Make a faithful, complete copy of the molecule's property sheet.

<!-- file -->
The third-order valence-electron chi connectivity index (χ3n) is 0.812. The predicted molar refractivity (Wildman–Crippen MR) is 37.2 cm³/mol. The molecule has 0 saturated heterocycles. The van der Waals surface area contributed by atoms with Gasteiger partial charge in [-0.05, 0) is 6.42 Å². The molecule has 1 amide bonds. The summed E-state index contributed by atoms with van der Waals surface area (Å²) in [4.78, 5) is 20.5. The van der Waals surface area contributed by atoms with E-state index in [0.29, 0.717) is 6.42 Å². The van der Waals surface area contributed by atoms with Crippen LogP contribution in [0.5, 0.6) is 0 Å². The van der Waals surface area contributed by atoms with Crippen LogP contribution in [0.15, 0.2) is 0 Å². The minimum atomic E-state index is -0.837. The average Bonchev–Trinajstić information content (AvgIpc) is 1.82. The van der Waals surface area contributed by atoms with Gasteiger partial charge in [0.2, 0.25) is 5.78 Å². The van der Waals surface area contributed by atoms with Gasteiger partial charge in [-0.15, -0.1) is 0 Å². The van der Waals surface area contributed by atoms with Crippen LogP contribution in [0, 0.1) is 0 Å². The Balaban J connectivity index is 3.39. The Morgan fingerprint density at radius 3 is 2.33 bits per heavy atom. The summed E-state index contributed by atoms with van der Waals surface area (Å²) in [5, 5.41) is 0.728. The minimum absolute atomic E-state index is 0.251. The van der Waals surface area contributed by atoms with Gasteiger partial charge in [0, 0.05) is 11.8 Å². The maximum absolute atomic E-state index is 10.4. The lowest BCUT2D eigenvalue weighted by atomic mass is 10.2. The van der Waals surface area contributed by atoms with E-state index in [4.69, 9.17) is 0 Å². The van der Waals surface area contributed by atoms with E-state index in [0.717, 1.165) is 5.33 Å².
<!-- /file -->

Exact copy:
The third-order valence-electron chi connectivity index (χ3n) is 0.812. The predicted molar refractivity (Wildman–Crippen MR) is 37.2 cm³/mol. The molecule has 0 saturated heterocycles. The van der Waals surface area contributed by atoms with Gasteiger partial charge in [-0.05, 0) is 6.42 Å². The molecule has 1 amide bonds. The summed E-state index contributed by atoms with van der Waals surface area (Å²) in [4.78, 5) is 20.5. The van der Waals surface area contributed by atoms with E-state index in [0.29, 0.717) is 6.42 Å². The van der Waals surface area contributed by atoms with Crippen LogP contribution in [0.5, 0.6) is 0 Å². The van der Waals surface area contributed by atoms with Crippen LogP contribution in [0.15, 0.2) is 0 Å². The minimum atomic E-state index is -0.837. The average Bonchev–Trinajstić information content (AvgIpc) is 1.82. The van der Waals surface area contributed by atoms with Gasteiger partial charge in [0.2, 0.25) is 5.78 Å². The van der Waals surface area contributed by atoms with Gasteiger partial charge in [-0.15, -0.1) is 0 Å². The van der Waals surface area contributed by atoms with Crippen LogP contribution in [0, 0.1) is 0 Å². The Balaban J connectivity index is 3.39. The Morgan fingerprint density at radius 3 is 2.33 bits per heavy atom. The summed E-state index contributed by atoms with van der Waals surface area (Å²) in [5, 5.41) is 0.728. The minimum absolute atomic E-state index is 0.251. The van der Waals surface area contributed by atoms with Gasteiger partial charge in [0, 0.05) is 11.8 Å². The maximum absolute atomic E-state index is 10.4. The lowest BCUT2D eigenvalue weighted by atomic mass is 10.2. The van der Waals surface area contributed by atoms with E-state index in [4.69, 9.17) is 0 Å². The van der Waals surface area contributed by atoms with E-state index in [0.717, 1.165) is 5.33 Å².